Coronavirus: Italy, Iran and the United States report soaring new death tolls while India introduces 'people's curfew'

The coronavirus pandemic continues to see spiraling death tolls and lockdowns across the globe.

Worldwide, nearly 312,000 people have been infected and over 13,400 have died, according to Johns Hopkins University.

About 150 countries now have confirmed cases, and deaths have been reported in more than 30 US states.

Police stop a man on a bike outside Rome as Italy tightens lockdown amid spiraling coronavirus deaths. Credit: AP

In a live television broadcast on Saturday night, Italian Premier Giuseppe Conte announced he was tightening the country's lockdown and shutting down all production facilities except those providing essential goods and services.

Italy announced its biggest day-to-day increase of infections on Saturday, which rose to 53,000 people, with nearly 800 new deaths.

Italy now has 4,825 deaths, more than all of China, where the virus first emerged late last year.

Members of the Military Emergency Unit disinfect Nuevos Ministerios underground in Madrid. Credit: AP

The first of nine Russian cargo planes left Moscow on Sunday, bringingmedical personnel and supplies to Italy, including eight mobile medical teams.

In Spain, Europe's hardest-hit country after Italy, intensive care units in some areas were close to their limits even before Sunday's new tally of 28,572 infections and 1,720 deaths.

The army is building a field hospital with 5,500 beds in a convention centre in Madrid, where hotels are also being turned into wards for virus patients without serious breathing problems.

The streets of San Francisco are quiet as California enters lockdown. Credit: AP

Meanwhile, outside of Europe, the United States overtook Germany as the country with the fourth-highest number of Covid-19 cases with 26,747 cases and 340 deaths, according to Johns Hopkins University.

At least 38 people tested positive at New York City's Rikers Island jail complex - more than half of them inmates.

In India, thousands defied a 14-hour 'people's curfew' as they attempted to reach their home villages on crowded trains in the northern state of Uttar Pradesh on Sunday.

Prime Minister Narendra Modi called the curfew in a bid stem a surge in coronavirus cases in the world's second-most populous country.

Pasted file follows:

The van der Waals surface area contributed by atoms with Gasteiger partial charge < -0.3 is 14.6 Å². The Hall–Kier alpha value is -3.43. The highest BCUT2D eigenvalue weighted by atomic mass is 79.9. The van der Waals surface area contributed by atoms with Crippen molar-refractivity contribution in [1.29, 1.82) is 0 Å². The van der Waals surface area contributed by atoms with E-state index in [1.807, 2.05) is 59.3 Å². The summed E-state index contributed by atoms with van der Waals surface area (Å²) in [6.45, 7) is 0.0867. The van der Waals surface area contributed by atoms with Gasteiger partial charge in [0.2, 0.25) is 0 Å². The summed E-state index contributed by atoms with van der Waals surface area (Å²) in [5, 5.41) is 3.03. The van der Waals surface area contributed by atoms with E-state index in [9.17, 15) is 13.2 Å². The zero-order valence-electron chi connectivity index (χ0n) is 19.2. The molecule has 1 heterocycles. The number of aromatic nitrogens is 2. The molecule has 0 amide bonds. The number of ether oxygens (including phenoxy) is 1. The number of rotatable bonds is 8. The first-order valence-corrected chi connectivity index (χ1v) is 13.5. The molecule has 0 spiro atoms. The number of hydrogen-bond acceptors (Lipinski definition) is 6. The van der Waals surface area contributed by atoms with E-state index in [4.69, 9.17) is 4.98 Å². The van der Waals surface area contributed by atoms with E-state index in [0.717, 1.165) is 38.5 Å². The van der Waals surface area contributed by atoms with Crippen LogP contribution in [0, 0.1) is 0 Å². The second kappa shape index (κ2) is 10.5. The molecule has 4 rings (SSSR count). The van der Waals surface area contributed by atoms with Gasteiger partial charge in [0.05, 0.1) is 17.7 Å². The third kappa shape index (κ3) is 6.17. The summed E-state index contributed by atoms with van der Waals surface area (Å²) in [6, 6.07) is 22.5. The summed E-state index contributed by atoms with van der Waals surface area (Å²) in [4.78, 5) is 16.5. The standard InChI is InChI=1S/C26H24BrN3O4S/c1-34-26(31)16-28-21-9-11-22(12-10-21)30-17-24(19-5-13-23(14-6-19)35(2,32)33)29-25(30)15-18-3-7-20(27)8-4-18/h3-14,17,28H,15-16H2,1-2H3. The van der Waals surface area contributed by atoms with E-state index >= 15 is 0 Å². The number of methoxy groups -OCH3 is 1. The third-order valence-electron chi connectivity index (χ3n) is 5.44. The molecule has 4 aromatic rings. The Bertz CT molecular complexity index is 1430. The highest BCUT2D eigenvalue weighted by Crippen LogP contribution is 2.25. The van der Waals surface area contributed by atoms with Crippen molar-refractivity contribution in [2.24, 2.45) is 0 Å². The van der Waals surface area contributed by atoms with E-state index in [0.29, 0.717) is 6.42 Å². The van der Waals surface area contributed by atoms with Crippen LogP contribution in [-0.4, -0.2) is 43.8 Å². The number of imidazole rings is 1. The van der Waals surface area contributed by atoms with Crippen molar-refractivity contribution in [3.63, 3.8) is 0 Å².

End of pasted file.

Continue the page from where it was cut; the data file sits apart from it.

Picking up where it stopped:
On Sunday evening thousands gathered on balconies to collectively cheer front-line health workers.

At least 341 people have been infected in India by the new coronavirus and five people have died in the country from COVID-19, the illness caused by the virus.

Photo released by Xinhua News Agency, an aerial view shows staff members clean up an empty makeshift hospital in Wuhan Credit: AP

Iran, the third most affected nation, says it has 1,685 deaths and 21,638 confirmed cases of the virus.

The country's supreme leader Ayatollah Ali Khamenei's has refused US assistance to fight the virus citing an unfounded conspiracy theory that the virus could be man-made by America.

Iran has faced widespread criticism for its lagging response to the outbreak, which has even infected and killed some senior officials.

Several other countries in the Middle East have closed schools, universities and non-essential businesses. Many are threatening fines or jail time to those caught violating the decrees.

One of the world's biggest airlines, Dubai-based Emirates, has said it is suspending all passenger flights from Wednesday due to disruptions caused by the coronavirus.

People fill crowded trains in India in order to get home. Credit: AP

Singapore said it will fully shut its borders from Tuesday after recording its first two deaths.

All short-term visitors will be barred from entering or transiting through the city-state in order to reduce the the risk of imported cases, while citizens or residents will face a 14-day quarantine.

The Chinese city of Wuhan - where the global pandemic was first detected and the first city to be locked down - went a fourth consecutive day on Sunday without reporting any new or suspected cases.

Wuhan must go 14 straight days without a new case in order for draconian travel restrictions to be lifted, but a special train brought in more than 1,000 car factory employees for the first time since the outbreak.

Iran is the third most affected nation. Credit: AP

Parks and other public gathering places were reopening in China as people return to work and businesses resumed.

However, the country has placed increasing restrictions on those coming from overseas.

All arrivals to Beijing from abroad must be quarantine themselves for two weeks in a hotel at their own expense. And beginning Monday, flights into the capital will be diverted to airports in other cities, where passengers will have to pass a health inspection.

China's first recent case of community infection was reported Sunday in the southern province of Guangzhou, reportedly caught from a Turkish arrival.